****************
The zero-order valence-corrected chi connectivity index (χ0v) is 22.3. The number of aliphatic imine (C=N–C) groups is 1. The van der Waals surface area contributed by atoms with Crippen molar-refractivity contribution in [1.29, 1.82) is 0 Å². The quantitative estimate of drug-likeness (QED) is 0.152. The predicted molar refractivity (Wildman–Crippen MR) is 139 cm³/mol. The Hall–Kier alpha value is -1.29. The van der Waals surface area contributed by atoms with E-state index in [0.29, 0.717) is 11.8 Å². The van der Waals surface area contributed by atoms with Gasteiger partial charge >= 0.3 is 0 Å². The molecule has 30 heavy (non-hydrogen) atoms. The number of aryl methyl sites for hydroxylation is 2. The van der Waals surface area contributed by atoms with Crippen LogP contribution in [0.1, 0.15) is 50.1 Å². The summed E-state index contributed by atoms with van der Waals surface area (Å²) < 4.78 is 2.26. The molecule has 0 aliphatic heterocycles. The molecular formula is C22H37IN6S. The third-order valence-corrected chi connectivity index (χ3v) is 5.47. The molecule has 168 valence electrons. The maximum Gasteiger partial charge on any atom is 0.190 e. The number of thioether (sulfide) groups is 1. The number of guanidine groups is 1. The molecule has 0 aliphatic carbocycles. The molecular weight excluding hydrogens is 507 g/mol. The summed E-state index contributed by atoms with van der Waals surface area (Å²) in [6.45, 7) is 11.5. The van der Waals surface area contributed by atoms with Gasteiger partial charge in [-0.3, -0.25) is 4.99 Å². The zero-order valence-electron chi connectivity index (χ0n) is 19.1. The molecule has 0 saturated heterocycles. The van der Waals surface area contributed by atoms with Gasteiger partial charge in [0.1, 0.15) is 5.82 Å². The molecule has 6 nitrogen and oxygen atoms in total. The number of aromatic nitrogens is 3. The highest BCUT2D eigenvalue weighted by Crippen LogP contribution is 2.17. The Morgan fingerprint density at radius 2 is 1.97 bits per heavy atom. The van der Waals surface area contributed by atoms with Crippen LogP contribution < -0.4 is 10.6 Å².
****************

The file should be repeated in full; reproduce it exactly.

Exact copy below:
The zero-order valence-corrected chi connectivity index (χ0v) is 22.3. The number of aliphatic imine (C=N–C) groups is 1. The van der Waals surface area contributed by atoms with Crippen molar-refractivity contribution in [1.29, 1.82) is 0 Å². The quantitative estimate of drug-likeness (QED) is 0.152. The predicted molar refractivity (Wildman–Crippen MR) is 139 cm³/mol. The Hall–Kier alpha value is -1.29. The van der Waals surface area contributed by atoms with E-state index in [0.29, 0.717) is 11.8 Å². The van der Waals surface area contributed by atoms with Gasteiger partial charge >= 0.3 is 0 Å². The molecule has 30 heavy (non-hydrogen) atoms. The number of aryl methyl sites for hydroxylation is 2. The van der Waals surface area contributed by atoms with Crippen LogP contribution in [0.1, 0.15) is 50.1 Å². The summed E-state index contributed by atoms with van der Waals surface area (Å²) < 4.78 is 2.26. The molecule has 0 aliphatic heterocycles. The molecular formula is C22H37IN6S. The third-order valence-corrected chi connectivity index (χ3v) is 5.47. The molecule has 168 valence electrons. The maximum Gasteiger partial charge on any atom is 0.190 e. The number of thioether (sulfide) groups is 1. The number of guanidine groups is 1. The molecule has 0 aliphatic carbocycles. The molecular weight excluding hydrogens is 507 g/mol. The summed E-state index contributed by atoms with van der Waals surface area (Å²) in [6.45, 7) is 11.5. The van der Waals surface area contributed by atoms with Gasteiger partial charge in [-0.3, -0.25) is 4.99 Å². The zero-order valence-electron chi connectivity index (χ0n) is 19.1. The molecule has 0 saturated heterocycles. The van der Waals surface area contributed by atoms with Gasteiger partial charge in [0.1, 0.15) is 5.82 Å². The molecule has 6 nitrogen and oxygen atoms in total. The number of aromatic nitrogens is 3. The highest BCUT2D eigenvalue weighted by Crippen LogP contribution is 2.17. The Morgan fingerprint density at radius 2 is 1.97 bits per heavy atom. The van der Waals surface area contributed by atoms with Crippen LogP contribution < -0.4 is 10.6 Å².